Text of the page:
🍋 In the case of everyone’s favorite lemonade stand, the marketing team wants to track data across digital marketing campaign sources. This would allow them to view and compare metrics from Facebook, Google, and Instagram ads, and then compare them with data from Salesforce to determine whether their campaigns are attracting more customers. They need the data to be accessible in Google Sheets and presentable in Google Slides.
🍋 LemonDrops Marketing might also want to understand how much of their sales come from new vs. returning customers and how to engage customers to return to drive up customer Lifetime Value (LTV).
Step 6: Outline critical requirements
Next, outline your critical requirements, including details about which metrics you need to measure and why measuring them is important to the business.
Let’s look at the critical requirements for the marketing team at LemonDrops to give you an idea of what this step looks like:
Step 7: Putting it all together
Once you’ve completed steps one through six, the ideal outcome will be a solid metrics framework that you can iterate on (more on that in a second) and a clear understanding of what could happen if you aren’t monitoring and moving the right numbers.
The work isn’t done yet, though. (Spoiler alert: It’s never really finished.)
Make it a practice to review and assess your metrics framework at key inflection points, like the launch of a new product, an upcoming quarterly business review (QBR), or a big fundraising push. Some inflection points are regular and can be anticipated, like a QBR, and others are unexpected, like a sudden economic downturn.
During inflection points, it’s helpful to ask, “Are we measuring the right things?” This doesn’t mean you need to re-do your metrics framework every other month – it’s simply a question that you can use to help guide data-related decisions.
Here’s a good rule you can follow: When there’s a critical decision that needs to be made, consider reviewing your metrics framework to make sure it’s still applicable to the business’s goals and objectives.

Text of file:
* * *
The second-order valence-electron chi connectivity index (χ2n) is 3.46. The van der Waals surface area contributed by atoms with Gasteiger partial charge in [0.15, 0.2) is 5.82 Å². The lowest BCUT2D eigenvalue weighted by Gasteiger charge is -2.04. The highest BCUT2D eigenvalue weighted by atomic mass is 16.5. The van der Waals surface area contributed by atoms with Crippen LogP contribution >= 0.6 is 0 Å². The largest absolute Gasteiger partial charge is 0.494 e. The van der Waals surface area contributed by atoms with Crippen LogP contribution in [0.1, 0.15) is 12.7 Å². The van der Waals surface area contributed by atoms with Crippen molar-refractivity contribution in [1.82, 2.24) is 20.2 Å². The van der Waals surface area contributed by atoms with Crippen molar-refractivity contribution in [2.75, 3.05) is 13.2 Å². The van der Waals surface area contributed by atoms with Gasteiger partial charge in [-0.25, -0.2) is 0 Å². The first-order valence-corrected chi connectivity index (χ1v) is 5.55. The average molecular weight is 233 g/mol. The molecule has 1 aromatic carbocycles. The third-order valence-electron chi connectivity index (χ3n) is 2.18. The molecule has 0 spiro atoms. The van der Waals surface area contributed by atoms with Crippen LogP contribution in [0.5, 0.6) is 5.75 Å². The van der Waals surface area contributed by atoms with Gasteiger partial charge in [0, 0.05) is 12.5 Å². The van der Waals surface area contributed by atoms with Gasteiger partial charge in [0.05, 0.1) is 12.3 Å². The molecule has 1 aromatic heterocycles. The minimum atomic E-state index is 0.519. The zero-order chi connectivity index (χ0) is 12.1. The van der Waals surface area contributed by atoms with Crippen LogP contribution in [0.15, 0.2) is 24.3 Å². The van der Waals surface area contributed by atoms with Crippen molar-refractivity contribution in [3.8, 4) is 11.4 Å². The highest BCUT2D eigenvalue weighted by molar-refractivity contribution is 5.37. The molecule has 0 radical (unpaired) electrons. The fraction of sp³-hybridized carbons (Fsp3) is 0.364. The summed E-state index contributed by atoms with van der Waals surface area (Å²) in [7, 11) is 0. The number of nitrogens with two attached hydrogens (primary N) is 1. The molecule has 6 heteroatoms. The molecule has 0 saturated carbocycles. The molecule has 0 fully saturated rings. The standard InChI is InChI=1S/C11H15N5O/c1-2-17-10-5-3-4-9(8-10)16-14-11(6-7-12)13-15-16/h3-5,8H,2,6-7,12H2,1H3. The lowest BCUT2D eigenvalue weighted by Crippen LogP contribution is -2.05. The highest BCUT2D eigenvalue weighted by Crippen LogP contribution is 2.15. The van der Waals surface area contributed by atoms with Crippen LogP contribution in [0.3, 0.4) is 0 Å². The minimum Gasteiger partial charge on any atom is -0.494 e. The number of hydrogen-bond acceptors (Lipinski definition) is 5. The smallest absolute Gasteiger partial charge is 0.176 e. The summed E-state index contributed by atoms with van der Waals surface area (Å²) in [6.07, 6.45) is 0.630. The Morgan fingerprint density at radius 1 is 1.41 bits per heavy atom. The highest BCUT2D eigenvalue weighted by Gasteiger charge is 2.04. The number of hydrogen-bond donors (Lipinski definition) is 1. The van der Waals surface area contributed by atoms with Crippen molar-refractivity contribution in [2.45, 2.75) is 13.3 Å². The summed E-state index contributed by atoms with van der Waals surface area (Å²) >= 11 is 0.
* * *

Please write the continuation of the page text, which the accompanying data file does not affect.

🍋 To complete step seven (and beyond), the marketing team at LemonDrops might schedule quarterly review sessions with the project’s main stakeholders. If something comes up in the meantime, like a sudden global lemon shortage, they might also reconvene to see if their current metrics framework is still relevant.
There are so many metrics, how can I possibly choose which to measure? 🤯
The itch to measure everything can be a tough one to ignore. But, I’m going to repeat the same advice that I opened this guide with: There’s a b-i-g difference between “We can measure this,” and “We should measure this.”
I know, easier said than done.
Luckily there are two approaches that you can use to make sure you don’t go too deep into the weeds. Each one is based on the concept of outcomes, outputs, and inputs that we talked about in How to Design a Winning Metrics Framework (so review that information real quick if you need a refresher!)
Top-down view from the executive level, where you choose:
- 2 main Outcome metrics (using a mix of growth, quality, and efficiency measurements)
- 2 - 3 Output metrics (making sure each one rolls up to one of your Outcome metrics)
- 1 - 2 Input metrics (making sure each one rolls up to one of your Output metrics)
Bottoms-up view from the department and team-level, choose the:
- 2 - 3 most important Output metrics per team
- 1 - 2 Input metrics driving each of the Output metrics
When choosing which metrics will have a place in your metrics framework, remember: In any given quarter, it’s really hard to have any meaningful movement on more than 2 - 3 output metrics.
How to use your metrics framework
Once you’ve completed this seven-step process, you’ll have more than a metrics framework to use within a specific department or throughout the entire company.
You’ll also have a quantifiable understanding of the true financial costs of the negative impacts of the data-related challenges that your company faces. Plus, when you and your team have confidence that you’re moving the right metrics to increase growth and profitability, it’s much easier to prioritize problems and make educated decisions.